A newly published decision from March reveals that Germany's Constitutional Court rejected a lawsuit by Muslim parents who wanted their son to be exempt from the religious teachings at a publicly funded Catholic school in the state of North Rhine-Westphalia. According to the court, the boy's parents did not make a strong enough argument for the judges to consider the case.

Underlining Germany's sometimes porous boundary between church and state, the court has effectively affirmed the elementary school's right to force non-Catholic students to attend religion classes and services.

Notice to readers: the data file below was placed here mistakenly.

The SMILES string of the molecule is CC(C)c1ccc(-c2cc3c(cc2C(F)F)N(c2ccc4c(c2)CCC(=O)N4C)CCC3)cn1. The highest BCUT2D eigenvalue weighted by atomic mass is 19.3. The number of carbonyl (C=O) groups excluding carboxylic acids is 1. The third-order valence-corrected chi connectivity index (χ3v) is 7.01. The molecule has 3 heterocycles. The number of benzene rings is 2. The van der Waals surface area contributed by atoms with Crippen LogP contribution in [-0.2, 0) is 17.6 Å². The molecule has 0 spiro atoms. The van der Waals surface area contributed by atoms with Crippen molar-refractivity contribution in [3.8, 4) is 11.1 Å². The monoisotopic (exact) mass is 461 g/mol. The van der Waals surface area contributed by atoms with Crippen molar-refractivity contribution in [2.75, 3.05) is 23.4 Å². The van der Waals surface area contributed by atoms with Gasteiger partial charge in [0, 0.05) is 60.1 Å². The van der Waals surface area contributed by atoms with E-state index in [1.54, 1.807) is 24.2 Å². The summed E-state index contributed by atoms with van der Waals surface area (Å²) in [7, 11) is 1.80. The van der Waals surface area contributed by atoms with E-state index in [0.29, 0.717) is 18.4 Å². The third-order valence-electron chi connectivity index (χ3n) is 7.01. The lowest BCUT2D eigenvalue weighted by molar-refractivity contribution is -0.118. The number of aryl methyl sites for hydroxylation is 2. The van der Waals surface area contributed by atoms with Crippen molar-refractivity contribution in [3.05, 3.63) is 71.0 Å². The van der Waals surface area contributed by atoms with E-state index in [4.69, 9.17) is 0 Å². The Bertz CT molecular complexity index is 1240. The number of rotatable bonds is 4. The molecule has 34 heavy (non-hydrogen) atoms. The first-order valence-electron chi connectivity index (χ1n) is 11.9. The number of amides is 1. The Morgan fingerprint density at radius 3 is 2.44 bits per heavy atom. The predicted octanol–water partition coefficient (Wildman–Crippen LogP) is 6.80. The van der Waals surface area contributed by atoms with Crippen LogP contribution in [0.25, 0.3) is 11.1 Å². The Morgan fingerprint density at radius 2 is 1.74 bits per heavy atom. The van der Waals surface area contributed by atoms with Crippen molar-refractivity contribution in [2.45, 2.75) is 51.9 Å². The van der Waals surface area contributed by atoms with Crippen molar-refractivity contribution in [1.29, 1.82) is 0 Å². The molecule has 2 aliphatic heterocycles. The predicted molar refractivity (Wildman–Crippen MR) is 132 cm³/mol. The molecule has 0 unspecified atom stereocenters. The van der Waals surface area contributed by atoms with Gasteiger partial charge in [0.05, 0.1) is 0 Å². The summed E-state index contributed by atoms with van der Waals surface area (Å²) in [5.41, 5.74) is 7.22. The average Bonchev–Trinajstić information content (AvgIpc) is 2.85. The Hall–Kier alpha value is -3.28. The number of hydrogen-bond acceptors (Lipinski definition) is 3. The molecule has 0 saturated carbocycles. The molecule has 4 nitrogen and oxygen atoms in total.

The director of the school, who was not named in the ruling, told the parents that non-Catholic children could only attend the school if they signed a declaration confirming that their son would take part in religion classes and the school's church services.

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